Source: MaRS Discovery District
Armed with helper robots, automated vehicles and carbon-banishing innovations, these ventures are on a mission to help companies navigate disruptions — and make supply chains more sustainable.
From paper to potash, disruptions in the supply chain continue to bedevil corporations and consumers. And after more than two years of these near-constant delays and backlogs, it’s clear that real-time data and smart analytics are required to give companies a clear line of sight of what is happening — all along the logistics pipeline.
Enter Supply A.I. Originally conceived at the outset of the coronavirus emergency by the federal government, the Government of Quebec and MaRS in partnership with Scale AI, the Supply A.I. program supports a cohort of 12 promising Canadian ventures working to solve supply-chain problems through artificial intelligence. Over several months, each company receives tailored coaching from MaRS experts with the goal of scaling products, creating jobs, attracting investment and growing brand awareness.
“The pandemic has exposed massive fault lines in our supply chains, and this cohort of A.I. innovators are working overtime to solve many of these problems” says Jon Dogterom, senior vice president of Venture Services at MaRS. “The partnership will accelerate and ultimately strengthen supply chains here in Canada.”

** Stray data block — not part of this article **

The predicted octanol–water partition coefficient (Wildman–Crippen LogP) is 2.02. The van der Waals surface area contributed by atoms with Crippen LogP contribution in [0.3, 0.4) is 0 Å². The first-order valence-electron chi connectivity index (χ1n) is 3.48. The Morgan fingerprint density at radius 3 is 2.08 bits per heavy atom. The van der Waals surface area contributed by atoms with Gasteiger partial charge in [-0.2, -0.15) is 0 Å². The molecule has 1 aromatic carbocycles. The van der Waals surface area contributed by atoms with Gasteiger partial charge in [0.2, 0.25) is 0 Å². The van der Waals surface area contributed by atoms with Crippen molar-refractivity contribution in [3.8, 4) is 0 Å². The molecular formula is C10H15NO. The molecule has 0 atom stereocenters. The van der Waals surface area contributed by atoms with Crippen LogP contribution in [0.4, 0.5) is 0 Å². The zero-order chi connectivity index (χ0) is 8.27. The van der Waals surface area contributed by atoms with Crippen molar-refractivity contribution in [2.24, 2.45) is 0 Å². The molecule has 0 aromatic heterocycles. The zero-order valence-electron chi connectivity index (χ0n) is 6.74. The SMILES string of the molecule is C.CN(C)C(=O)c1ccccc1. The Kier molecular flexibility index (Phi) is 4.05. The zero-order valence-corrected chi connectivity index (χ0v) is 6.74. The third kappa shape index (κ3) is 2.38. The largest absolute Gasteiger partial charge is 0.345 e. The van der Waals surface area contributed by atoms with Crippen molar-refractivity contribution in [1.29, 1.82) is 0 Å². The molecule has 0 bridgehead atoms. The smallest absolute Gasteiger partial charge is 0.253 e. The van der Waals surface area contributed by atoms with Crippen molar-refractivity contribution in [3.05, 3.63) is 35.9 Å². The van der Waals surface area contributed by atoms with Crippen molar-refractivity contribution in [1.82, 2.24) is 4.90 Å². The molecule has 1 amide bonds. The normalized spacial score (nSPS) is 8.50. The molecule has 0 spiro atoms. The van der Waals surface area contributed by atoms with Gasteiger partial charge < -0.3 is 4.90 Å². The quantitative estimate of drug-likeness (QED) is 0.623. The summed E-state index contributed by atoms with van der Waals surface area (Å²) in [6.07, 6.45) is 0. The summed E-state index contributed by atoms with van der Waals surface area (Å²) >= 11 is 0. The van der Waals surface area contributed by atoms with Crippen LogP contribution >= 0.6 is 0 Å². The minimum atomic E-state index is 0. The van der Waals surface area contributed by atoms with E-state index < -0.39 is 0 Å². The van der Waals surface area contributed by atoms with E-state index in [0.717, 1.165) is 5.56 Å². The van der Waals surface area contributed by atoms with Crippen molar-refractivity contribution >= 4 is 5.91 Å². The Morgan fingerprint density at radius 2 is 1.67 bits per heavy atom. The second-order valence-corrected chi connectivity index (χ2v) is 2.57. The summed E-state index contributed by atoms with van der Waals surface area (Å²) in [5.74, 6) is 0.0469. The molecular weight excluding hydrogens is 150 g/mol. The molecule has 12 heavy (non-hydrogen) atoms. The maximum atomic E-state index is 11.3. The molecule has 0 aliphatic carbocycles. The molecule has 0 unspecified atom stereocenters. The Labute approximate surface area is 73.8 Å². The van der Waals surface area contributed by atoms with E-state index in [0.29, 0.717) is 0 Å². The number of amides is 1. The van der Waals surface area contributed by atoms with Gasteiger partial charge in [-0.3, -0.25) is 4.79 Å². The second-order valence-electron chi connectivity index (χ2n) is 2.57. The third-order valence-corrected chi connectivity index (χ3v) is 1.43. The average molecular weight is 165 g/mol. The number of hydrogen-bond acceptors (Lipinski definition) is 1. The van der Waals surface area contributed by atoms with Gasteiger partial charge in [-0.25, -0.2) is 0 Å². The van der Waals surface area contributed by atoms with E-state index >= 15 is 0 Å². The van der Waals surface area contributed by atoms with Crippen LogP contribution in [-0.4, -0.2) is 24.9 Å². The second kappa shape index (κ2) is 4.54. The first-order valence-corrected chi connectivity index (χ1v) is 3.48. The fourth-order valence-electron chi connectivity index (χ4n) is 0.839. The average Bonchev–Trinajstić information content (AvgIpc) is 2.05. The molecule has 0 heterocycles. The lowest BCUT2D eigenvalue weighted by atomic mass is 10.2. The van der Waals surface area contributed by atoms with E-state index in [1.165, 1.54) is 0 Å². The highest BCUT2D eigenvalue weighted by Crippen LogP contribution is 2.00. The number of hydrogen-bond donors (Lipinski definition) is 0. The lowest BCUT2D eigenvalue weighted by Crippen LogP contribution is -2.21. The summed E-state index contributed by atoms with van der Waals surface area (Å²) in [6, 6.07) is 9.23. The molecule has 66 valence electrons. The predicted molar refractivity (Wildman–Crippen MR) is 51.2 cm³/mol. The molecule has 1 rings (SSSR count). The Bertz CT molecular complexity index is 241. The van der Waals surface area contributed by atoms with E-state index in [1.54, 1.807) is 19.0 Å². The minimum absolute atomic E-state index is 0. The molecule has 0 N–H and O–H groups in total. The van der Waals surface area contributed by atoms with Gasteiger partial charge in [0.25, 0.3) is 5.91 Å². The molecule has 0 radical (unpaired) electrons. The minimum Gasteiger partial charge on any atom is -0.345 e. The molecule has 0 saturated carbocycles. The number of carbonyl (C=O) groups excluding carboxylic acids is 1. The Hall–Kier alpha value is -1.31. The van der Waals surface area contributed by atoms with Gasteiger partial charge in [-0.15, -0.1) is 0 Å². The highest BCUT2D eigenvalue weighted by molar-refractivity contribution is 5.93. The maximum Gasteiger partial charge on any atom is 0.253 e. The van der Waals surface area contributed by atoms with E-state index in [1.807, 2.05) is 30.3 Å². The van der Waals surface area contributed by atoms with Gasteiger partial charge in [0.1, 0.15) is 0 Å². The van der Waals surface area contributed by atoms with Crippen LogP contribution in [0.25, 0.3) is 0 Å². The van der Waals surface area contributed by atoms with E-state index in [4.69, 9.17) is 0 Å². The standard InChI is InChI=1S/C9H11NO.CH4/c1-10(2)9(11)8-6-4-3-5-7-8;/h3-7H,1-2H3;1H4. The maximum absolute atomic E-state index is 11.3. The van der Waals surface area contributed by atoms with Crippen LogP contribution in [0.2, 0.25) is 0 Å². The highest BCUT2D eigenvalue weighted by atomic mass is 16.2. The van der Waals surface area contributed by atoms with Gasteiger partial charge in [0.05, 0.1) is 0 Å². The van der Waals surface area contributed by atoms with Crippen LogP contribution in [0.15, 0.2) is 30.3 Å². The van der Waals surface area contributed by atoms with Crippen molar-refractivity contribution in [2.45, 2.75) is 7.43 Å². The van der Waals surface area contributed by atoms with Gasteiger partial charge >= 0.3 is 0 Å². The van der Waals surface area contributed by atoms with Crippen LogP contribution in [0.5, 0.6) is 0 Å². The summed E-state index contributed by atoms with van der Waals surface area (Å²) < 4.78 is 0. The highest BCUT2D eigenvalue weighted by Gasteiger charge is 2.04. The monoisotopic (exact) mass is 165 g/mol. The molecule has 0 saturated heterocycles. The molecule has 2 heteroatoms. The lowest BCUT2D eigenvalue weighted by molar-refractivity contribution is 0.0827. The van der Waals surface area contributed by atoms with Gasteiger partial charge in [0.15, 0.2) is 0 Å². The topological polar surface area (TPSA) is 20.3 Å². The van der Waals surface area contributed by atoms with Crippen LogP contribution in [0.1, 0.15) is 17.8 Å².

Supply chains are intricate webs, composed of makers, buyers, sellers, transporters, policymakers and, of course, everyday customers.That means the smallest disruption can affect millions of people at a time. But that also means any solution has the potential to benefit those people, too.
Enlisting robots to perform dangerous and time-consuming tasks; automating jobs in the face of labour shortages; predicting a rise or fall in demand; unearthing hidden efficiencies to prevent greenhouse-gas (GHG) emissions from ever leaving the factory. These are the kinds of solutions that are helping strengthen supply chains.
Here are 12 homegrown startups and scale-ups tackling the world’s supply woes.
Symboticware shores up domestic industry
What it does: Sudbury-based Symboticware provides insights and data analytics on the performance of mobile assets — particularly, large trucks and construction vehicles for the mining, forestry, agriculture, and oil and gas sectors.
Why it’s important: To mitigate supply issues everywhere, some experts have posited the need for greater domestic production. That means more reliability, and it also means more local jobs and far fewer GHGs emitted. But that shift is going to cost a lot, and both public and private actors will need to rely on products such as those of Symboticware to ease the transition.